Forget the sales funnel — it’s all about the ‘infinity loop’

And PR has a huge role to play.

Goodbye sales funnel, hello infinity loop.

We’re used to hearing about the sales funnel, a linear and one-way route through which businesses turn audiences into customers.

But in the traditional, MBA-approved model, the sales funnel just stops at the bottom. The sale is the goal. Once that’s achieved, there’s often no plan for what comes next.

That’s changing, fueled in large part by the demands and expectations of Gen Z and the up-and-coming Gen Alpha.

“You’re really having that one-to-one dialogue over time, rather than it looking like a linear process, we’re starting really think of it almost as an infinity loop,” said Erin Allsman, president of the Brownstein Group, during a recent call with PR Daily.



Especially with small purchases (think the beauty or wellness sector), Allsman is seeing an uptick in purchases right after consumers become aware of a product, rather than engaging in a drawn-out awareness period like we might see in the traditional funnel.

“You’re almost seeing that consumers are really taking that purchase as their first step with the brand, then they’re getting involved with the brand, they’re thinking about the brand, maybe a little bit more even after they’ve taken that action,” Allsman explained. It’s only after the purchase that they’re doing more investigation — often through social media and influencers.

And while impulse purchases might be leading this trend, Allsman said she’s seeing a flattening of the sales funnel even with larger, more considered goods and services.

“If you have the right influencer, you have the right delivery mechanism of the message, then that trust that may historically have needed a little bit more time to be built up gets there a little bit quicker. Perhaps you’re not clicking and buying a car right away, but you are maybe shortening that cycle a bit between initial awareness consideration and then moving into that purchase funnel,” Allsman said.

Obviously, it’s great to have money in the company’s pocket up front rather than going through a long courtship. But there is even more opportunity if we continue our conversation with those customers and turn them into repeat buyers — or even evangelists.

“From a communication standpoint, it’s really up to all of the different functions and all of the different channels and tactics that we can employ as communicators to make sure that we are building brand advocates and not just a single time purchaser,” Allsman said.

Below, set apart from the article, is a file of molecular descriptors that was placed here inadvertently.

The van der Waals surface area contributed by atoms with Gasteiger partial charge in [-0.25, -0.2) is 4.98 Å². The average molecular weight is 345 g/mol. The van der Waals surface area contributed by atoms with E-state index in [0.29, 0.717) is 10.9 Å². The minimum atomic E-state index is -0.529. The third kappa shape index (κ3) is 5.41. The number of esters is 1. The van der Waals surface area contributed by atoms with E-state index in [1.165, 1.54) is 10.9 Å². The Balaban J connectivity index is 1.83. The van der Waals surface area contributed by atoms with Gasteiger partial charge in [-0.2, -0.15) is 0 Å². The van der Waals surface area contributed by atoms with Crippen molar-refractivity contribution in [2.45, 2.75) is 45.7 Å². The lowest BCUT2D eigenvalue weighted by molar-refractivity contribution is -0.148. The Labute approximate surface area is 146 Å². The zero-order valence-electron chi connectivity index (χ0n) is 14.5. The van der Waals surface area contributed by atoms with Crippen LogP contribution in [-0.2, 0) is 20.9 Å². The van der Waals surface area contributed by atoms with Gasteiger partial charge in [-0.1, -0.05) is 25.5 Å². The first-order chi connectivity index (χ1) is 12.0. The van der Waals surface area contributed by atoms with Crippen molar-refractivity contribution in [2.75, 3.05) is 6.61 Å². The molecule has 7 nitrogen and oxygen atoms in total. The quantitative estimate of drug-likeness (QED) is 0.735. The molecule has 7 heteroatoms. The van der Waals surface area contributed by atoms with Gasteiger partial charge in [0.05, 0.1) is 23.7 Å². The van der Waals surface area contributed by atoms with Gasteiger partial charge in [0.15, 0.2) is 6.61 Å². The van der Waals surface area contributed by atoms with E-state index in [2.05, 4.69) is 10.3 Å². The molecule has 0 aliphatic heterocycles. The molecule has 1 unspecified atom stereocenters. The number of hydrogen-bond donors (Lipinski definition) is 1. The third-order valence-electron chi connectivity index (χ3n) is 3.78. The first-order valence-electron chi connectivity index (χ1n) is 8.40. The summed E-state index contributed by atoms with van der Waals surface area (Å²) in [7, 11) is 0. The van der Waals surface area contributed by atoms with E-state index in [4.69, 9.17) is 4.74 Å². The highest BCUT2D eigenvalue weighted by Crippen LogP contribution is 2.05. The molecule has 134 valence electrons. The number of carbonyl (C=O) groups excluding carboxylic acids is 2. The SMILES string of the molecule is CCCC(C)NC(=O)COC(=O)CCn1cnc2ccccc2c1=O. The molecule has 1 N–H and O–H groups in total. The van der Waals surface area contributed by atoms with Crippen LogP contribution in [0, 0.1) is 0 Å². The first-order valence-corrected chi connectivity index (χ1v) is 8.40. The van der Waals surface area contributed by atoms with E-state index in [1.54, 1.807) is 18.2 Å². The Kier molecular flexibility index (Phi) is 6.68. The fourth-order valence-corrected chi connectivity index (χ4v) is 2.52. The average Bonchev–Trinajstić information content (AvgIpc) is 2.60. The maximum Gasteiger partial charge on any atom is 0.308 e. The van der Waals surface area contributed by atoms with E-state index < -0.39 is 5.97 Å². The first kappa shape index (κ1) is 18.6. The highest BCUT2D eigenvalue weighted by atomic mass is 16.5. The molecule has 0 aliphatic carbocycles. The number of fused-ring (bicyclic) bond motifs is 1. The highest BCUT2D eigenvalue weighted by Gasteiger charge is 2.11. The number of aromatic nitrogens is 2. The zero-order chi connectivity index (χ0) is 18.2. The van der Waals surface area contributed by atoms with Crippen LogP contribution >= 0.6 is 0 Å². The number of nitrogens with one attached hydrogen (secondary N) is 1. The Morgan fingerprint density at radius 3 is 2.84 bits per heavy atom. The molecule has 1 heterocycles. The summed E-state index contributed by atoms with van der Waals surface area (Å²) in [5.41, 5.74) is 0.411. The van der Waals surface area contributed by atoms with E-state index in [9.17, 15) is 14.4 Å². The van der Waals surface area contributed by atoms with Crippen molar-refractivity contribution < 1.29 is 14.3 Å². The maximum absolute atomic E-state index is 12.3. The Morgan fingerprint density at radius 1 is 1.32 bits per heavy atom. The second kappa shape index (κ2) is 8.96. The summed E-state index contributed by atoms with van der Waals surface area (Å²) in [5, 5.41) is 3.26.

Borrowing authenticity

Influencers can be key in this infinity loop of brand affinity. Before a purchaser buys, they’re using their credibility to vouch for a product. After purchase, it’s that continued engagement with an influencer that can keep a product top-of-mind — and top-of-shopping cart.

“There is such a high level of trust in influencers that folks feel are like them, or who are experiencing similar things that they are,” Allsman said, saying she’s observed this relationship even among her children. “So that does certainly help with the credibility factor. And, you know, and to again, you know, get to that decision quicker.”

However, that’s all assuming brands are taking the time to choose influencers who connect with their audiences and their product in ways that feel authentic.

“So really think about continuing to educate yourself as a brand on the types of news that your audience (is) consuming, and the types of influencers that they’re looking to,” Allsman said. “When I say influencers, it’s not just individuals or people, but it’s websites that might be driving information, and other areas that where folks are educating themselves, YouTube. And, really making sure that you’re showing up there on a regular basis and in ways that your audience is going to find you.”

Understanding these measures helps you create an ongoing dialogue with customers, ensuring a long and healthy relationship rather than a one-night stand. And that dialogue starts with a clear, well-defined retention strategy, “one that is, I would say, a healthy balance of being in front of your audience on a regular cadence, but not being too intrusive to the point where it gets aggravating,” Allsman advised.

All of this, for Allsman, underscores the importance of PR in this new sales model. There’s more opportunity for us than ever before. Indeed, Brownstein Group is even launching a new influencer brand to help them capture this moment and integrate with more traditional forms of PR.

“While PR is traditionally kind of viewed as more of an awareness tactic, I think that there is such opportunity today for PR to really drive that flattening,” she said. “And we’ve got examples of that throughout our work and in a variety of different categories. So we really are seeing how that kind of earned media can drive that initial credibility and then take the consumer straight to the website, straight to the conversion moment.”


Allison Carter is executive editor of PR Daily. Follow her on Twitter or LinkedIn.



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